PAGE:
The biggest, fastest supercomputers in the world, such as Frontier and Sierra, are capable of astounding processing speed, yet they must do so within reasonable power consumption limits.
The energy needed to run supercomputers, as well as keep them cool, is not insignificant -- and in some cases rivals the power demands of entire neighborhoods. Those who oversee these machines continue to find ways to be efficient with energy usage as the world tries to be a bit greener while also supporting productivity.
Tasks given to supercomputers with extraordinary compute power are often of significant importance, for instance national defense or virus research. With such vital work to accomplish, balancing energy consumption and sustainability is often integral to maintaining steady operation of these machines.
Green Supercomputing for Herculean Tasks
The supercomputer known as Sierra, one of the fastest in the world, is used for predictive applications to oversee the reliability of the nation’s nuclear weapons.
“We have the mission of strengthening the United States’ security through the development and application of world-class science,” says Anna Maria Bailey, high-performance computing (HPC) chief engineer and co-chair of the energy-efficient HPC working group at Lawrence Livermore National Laboratory, home of Sierra. The lab’s major goal, she says, is to enhance the nation's defense and reduce any global threats via supercomputing. Sierra runs on IBM Power9 CPUs and Nvidia Tesla V100 GPUs. At peak performance, its processing speed hits 125 petaflops, has 1.38 petabytes of memory, and consumes 11 megawatts of power.
Sierra's Master Plan for a Sustainable Supercomputer
The lab looked into a master plan for sustainability in 2008, Bailey says, which included eventually relocating from facilities that were 30 to 60 years old to newer buildings that could offer more efficiency at the power levels needed for a more advanced machine. “That actually became kind of the basis of our sustainability plan,” she says. “It was an iterative process where we were identifying gaps.”
That process included exploring emerging cooling technologies, Bailey says, including possibilities of liquid cooling in combination with air cooling as those resources evolved on the market. “We have gone from full air to about 90% liquid cooling, 10% air,” she says. “We’re still going to be looking at future technologies for emerging cooling.”
Air cooling puts its own burden on energy loads as air chillers typically must be powered to bring down ambient temperatures. Augmenting that with liquid cooling resources can reduce the need to make the air frigid in rooms that house supercomputers. “We were running the room at 58 degrees F,” Bailey says. “You could hang meat in there.” The lab makes use of local campus water to feed its liquid cooling machines, she says, as they try to get away from using chillers.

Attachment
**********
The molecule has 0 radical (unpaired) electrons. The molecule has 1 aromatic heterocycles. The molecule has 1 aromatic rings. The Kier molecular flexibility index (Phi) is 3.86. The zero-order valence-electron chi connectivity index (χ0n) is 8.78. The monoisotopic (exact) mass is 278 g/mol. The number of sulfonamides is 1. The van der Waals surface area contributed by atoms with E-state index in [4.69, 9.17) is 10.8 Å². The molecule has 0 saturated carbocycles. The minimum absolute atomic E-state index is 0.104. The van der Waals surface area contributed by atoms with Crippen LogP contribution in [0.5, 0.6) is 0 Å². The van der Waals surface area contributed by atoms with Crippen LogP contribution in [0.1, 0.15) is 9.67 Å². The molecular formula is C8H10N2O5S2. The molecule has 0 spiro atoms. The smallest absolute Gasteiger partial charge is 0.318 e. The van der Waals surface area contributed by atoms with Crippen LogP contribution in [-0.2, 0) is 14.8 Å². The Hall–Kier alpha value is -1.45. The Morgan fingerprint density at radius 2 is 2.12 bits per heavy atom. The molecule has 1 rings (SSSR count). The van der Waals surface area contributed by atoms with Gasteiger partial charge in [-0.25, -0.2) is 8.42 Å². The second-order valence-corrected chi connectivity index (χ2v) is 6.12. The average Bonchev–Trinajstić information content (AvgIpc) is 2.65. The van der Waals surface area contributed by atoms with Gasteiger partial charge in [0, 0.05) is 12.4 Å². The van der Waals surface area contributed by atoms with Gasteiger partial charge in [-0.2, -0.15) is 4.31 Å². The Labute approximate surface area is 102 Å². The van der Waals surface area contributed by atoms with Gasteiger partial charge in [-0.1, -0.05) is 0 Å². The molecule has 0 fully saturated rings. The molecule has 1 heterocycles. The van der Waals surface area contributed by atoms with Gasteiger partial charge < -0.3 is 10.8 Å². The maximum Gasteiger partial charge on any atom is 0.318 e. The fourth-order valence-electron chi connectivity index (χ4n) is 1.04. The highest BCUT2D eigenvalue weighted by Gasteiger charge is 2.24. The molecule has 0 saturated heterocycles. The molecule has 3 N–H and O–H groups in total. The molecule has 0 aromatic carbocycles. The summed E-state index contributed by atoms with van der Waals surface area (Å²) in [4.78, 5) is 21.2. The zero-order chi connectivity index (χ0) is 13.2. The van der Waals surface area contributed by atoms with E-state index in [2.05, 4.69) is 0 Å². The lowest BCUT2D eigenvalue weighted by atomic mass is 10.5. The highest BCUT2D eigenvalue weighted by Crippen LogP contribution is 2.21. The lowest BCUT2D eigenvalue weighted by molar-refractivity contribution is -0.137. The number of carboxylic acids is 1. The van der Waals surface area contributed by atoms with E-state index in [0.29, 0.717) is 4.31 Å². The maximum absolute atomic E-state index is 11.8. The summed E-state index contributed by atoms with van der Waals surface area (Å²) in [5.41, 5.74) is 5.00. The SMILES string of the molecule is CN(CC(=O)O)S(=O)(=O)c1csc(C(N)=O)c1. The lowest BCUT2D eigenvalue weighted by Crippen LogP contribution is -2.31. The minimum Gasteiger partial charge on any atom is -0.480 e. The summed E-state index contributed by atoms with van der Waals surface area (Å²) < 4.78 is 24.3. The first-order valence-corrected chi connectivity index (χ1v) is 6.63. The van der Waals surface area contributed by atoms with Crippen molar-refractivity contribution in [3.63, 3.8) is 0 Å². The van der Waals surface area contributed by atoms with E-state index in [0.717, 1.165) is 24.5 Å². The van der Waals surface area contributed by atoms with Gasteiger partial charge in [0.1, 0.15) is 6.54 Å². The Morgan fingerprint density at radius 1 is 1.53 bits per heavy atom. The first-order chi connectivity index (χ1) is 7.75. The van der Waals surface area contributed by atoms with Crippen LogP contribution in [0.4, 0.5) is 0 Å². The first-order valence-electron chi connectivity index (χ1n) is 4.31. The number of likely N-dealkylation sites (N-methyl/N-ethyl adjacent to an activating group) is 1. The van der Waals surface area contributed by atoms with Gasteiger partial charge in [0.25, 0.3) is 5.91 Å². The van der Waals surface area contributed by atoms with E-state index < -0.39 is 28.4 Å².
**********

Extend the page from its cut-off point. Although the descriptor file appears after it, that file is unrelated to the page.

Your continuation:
The combination of the shift to newer facilities where feasible, dynamic monitoring and control, and consolidation of resources has furthered the lab’s efficiency. “We actually have a lot of energy savings because the campus is so small,” Bailey says. “It’s one square mile, and all the utilities are in the same space.”
As supercomputer vendors develop more powerful machines, she expects changes to come in cooling options to accommodate such escalation. “We just can’t keep adding power,” Bailey says. “At some point, there needs to be a breakthrough in technology. That’s kind of what we’re hoping for.
Breaking Moore's Law
With ongoing advances in supercomputing, further miniaturization and complexity of microchips, and other factors, some have posited the slowing or end of Moore’s Law, which declared that within every two years, the number of transistors in integrated circuits doubled.
Developments in Infrastructure and Hardware
Zachary Smith, global head of edge infrastructure services for Equinix, says, “We’re just having a much faster evolution in terms of technology sets.” The cycle of technology improvements for high-end computing is moving very quickly, he says. The consumer market might see devices recycled steadily back into the system, but supercomputers and other large datacenters tend not to see that pace of replacement of machinery.
On the hardware development side, there is a desire to build machines more efficiently as well as make use of renewable energy resources such as hydroelectric in the manufacture and operation of supercomputers, says Mike Woodacre, CTO of HPC and AI at Hewlett Packard Enterprise. “We really have driven up the efficiency of delivering power to electronics over the last decade or so,” he says. “We’re trying to make sure we minimize loss as you go from the input to the data center to the input to the electronic components.”
Is This Really the End of Moore's Law?
Woodacre also says there may be significant challenges with the changes in scaling and the slowdown in Moore’s Law.